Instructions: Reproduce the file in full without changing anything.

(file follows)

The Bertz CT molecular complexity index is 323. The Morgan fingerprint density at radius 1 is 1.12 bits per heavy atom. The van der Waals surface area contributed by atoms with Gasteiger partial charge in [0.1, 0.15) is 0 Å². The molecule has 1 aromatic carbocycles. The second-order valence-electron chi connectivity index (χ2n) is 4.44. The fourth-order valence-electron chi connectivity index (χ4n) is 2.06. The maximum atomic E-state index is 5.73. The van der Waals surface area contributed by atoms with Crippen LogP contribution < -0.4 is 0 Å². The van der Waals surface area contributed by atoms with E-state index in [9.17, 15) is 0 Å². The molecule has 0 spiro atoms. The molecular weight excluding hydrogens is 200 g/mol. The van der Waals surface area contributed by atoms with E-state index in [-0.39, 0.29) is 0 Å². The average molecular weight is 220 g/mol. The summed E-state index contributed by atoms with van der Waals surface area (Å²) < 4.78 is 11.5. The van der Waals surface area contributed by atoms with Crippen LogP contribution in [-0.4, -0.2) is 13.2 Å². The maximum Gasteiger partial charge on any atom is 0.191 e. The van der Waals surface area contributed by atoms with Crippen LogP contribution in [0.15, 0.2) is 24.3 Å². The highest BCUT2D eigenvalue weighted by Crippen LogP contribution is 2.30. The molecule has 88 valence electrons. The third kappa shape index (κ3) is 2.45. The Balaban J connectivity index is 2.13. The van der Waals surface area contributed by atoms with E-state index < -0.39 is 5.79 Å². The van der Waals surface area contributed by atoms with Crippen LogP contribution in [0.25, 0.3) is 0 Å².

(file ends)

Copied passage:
The Bertz CT molecular complexity index is 323. The Morgan fingerprint density at radius 1 is 1.12 bits per heavy atom. The van der Waals surface area contributed by atoms with Gasteiger partial charge in [0.1, 0.15) is 0 Å². The molecule has 1 aromatic carbocycles. The second-order valence-electron chi connectivity index (χ2n) is 4.44. The fourth-order valence-electron chi connectivity index (χ4n) is 2.06. The maximum atomic E-state index is 5.73. The van der Waals surface area contributed by atoms with Crippen LogP contribution < -0.4 is 0 Å². The van der Waals surface area contributed by atoms with E-state index in [9.17, 15) is 0 Å². The molecule has 0 spiro atoms. The molecular weight excluding hydrogens is 200 g/mol. The van der Waals surface area contributed by atoms with E-state index in [-0.39, 0.29) is 0 Å². The average molecular weight is 220 g/mol. The summed E-state index contributed by atoms with van der Waals surface area (Å²) < 4.78 is 11.5. The van der Waals surface area contributed by atoms with Crippen LogP contribution in [-0.4, -0.2) is 13.2 Å². The maximum Gasteiger partial charge on any atom is 0.191 e. The van der Waals surface area contributed by atoms with Crippen LogP contribution in [0.15, 0.2) is 24.3 Å². The highest BCUT2D eigenvalue weighted by Crippen LogP contribution is 2.30. The molecule has 88 valence electrons. The third kappa shape index (κ3) is 2.45. The Balaban J connectivity index is 2.13. The van der Waals surface area contributed by atoms with E-state index < -0.39 is 5.79 Å². The van der Waals surface area contributed by atoms with Crippen LogP contribution in [0.25, 0.3) is 0 Å².